Hannah Frances Davidson (1860-1935) was a pioneer Brethren in Christ missionary in Africa. Her father, Henry Davidson, was a minister and the first editor of the denomination's paper, the Evangelical Visitor. She attended Ashland College in Ohio and obtained her BA and MA degrees from Kalamazoo College in Michigan, the first member of the Brethren in Christ to earn an academic degree. She taught high school in Michigan and assisted her father in editing the church paper. From 1888 to 1897, except for a year's leave of absence, she was a member of the faculty of McPherson College (Church of the Brethren) in Kansas.
While there she responded to a call for missionaries from the mission board of the Brethren in Christ Church. She was among the small group of five missionaries, including Jesse M. Engle, who sailed for Africa in late 1897 to found Brethren in Christ missions on that continent. She assisted in establishing Matopo Mission in Southern Rhodesia (Zimbabwe), some 30 mi. (50 km.) west of Bulawayo. She organized a school system, surveyed the mission grounds and surrounding land, and served as Bible teacher and preacher (although without ordination).
In 1906 with Adda Taylor and two African young men, Davidson traveled north nearly 500 mi. (800 km.), more than one-third of the way by ox-cart, to found Macha mission in Northern Rhodesia (Zambia). She was superintendent of the mission for most of her remaining years in Africa. Here she again organized a school system which came to include some 30 so-called outschools. She also managed a large and successful farm which by 1921 had 100 cattle. In addition she assisted Primitive Methodist missionaries in the translation of the Greek New Testament into the local languages which at that time were still unwritten.
On a furlough to the Unites States in 1914, Davidson wrote South and South Central Africa: A Record of Fifteen Years' Missionary Labors Among Primitive Peoples. The 481-page book remains the authoritative account of the beginning and first years of Brethren in Christ missions in Africa. From her days at Ashland College she maintained a journal, detailed at times, from which she drew heavily in writing the book. The journal is a valuable source for understanding the difficulties and challenges of missionary work, especially for women.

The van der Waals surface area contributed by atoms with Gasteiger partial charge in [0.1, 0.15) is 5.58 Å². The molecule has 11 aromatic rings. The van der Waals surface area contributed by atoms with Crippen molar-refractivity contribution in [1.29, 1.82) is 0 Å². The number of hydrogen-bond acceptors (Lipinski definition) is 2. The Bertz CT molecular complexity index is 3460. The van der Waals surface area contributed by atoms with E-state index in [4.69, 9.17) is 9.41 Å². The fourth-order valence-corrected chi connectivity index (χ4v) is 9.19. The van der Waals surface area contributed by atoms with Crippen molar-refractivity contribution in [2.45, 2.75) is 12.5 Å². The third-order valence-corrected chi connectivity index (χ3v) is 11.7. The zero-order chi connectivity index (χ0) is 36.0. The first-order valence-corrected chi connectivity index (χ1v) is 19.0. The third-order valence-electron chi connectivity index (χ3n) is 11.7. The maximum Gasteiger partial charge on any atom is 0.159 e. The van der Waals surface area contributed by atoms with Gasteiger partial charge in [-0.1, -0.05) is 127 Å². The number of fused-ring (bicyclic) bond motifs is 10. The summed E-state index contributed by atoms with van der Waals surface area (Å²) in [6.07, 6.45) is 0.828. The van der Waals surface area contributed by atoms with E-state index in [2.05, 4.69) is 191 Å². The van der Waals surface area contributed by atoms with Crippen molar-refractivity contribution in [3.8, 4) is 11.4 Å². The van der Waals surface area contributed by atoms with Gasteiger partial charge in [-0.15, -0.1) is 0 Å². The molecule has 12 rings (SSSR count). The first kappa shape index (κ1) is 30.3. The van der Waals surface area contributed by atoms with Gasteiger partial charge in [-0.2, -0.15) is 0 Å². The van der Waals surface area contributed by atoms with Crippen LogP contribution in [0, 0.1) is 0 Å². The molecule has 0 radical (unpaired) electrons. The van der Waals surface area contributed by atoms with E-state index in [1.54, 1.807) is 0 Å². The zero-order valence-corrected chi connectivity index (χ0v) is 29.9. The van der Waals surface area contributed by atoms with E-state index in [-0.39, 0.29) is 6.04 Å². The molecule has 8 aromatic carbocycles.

Davidson left Macha in 1922 and returned to the United States. Following a year of practical nursing in California she joined the faculty of Messiah Bible College (Messiah College) in Grantham, PA. Here she taught English, Greek, and German, and edited and wrote for the missionary section in the Evangelical Visitor. Because of failing health she retired in 1932 at the age of 72 and moved to Abilene, KS, to live with her sister. She died in December 1935.
Sider, E. Morris. Nine Portraits. Nappanee, IN, 1978: 157212.
Davidson, Frances. South and South Central Africa. Elgin, IL: Brethren Publishing House, 1915: 1-481.
Engle, Anna R. and Climenhaga, John A. and Buckwalter, Leoda A. There Is No Difference: God Works in Africa and India. Nappanee, IN, 1950: 10-129.
Wittlinger, Carlton O. Quest for Piety and Obedience: The Story of the Brethren in Christ. Nappanee, IN: Evangel Press, 1978: 182-184.
Evangelical Visitor (23 December 1935): 8.
|Author(s)||E. Morris Sider|
 Cite This Article
Sider, E. Morris. "Davidson, Hannah Frances (1860-1935)." Global Anabaptist Mennonite Encyclopedia Online. 1988. Web. 4 May 2015. http://gameo.org/index.php?title=Davidson,_Hannah_Frances_(1860-1935)&oldid=122476.
Sider, E. Morris. (1988). Davidson, Hannah Frances (1860-1935). Global Anabaptist Mennonite Encyclopedia Online. Retrieved 4 May 2015, from http://gameo.org/index.php?title=Davidson,_Hannah_Frances_(1860-1935)&oldid=122476.
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